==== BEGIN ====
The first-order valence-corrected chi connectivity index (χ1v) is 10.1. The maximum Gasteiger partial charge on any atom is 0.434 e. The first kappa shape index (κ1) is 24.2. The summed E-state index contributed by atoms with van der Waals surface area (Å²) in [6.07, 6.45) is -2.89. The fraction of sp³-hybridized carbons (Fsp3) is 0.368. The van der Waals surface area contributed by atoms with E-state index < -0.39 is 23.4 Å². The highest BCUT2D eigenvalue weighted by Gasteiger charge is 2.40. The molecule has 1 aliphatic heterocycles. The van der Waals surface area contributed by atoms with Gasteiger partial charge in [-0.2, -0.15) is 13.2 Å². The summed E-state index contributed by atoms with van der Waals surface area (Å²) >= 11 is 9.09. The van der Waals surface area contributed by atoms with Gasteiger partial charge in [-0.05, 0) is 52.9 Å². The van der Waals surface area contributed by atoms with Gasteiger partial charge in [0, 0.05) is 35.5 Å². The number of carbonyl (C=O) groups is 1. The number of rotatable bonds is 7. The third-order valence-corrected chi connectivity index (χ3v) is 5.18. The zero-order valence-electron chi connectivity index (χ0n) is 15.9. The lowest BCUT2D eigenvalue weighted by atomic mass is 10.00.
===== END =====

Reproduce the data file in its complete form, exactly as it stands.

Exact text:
The first-order valence-corrected chi connectivity index (χ1v) is 10.1. The maximum Gasteiger partial charge on any atom is 0.434 e. The first kappa shape index (κ1) is 24.2. The summed E-state index contributed by atoms with van der Waals surface area (Å²) in [6.07, 6.45) is -2.89. The fraction of sp³-hybridized carbons (Fsp3) is 0.368. The van der Waals surface area contributed by atoms with E-state index < -0.39 is 23.4 Å². The highest BCUT2D eigenvalue weighted by Gasteiger charge is 2.40. The molecule has 1 aliphatic heterocycles. The van der Waals surface area contributed by atoms with Gasteiger partial charge in [-0.2, -0.15) is 13.2 Å². The summed E-state index contributed by atoms with van der Waals surface area (Å²) >= 11 is 9.09. The van der Waals surface area contributed by atoms with Gasteiger partial charge in [-0.05, 0) is 52.9 Å². The van der Waals surface area contributed by atoms with Gasteiger partial charge in [0, 0.05) is 35.5 Å². The number of carbonyl (C=O) groups is 1. The number of rotatable bonds is 7. The third-order valence-corrected chi connectivity index (χ3v) is 5.18. The zero-order valence-electron chi connectivity index (χ0n) is 15.9. The lowest BCUT2D eigenvalue weighted by atomic mass is 10.00.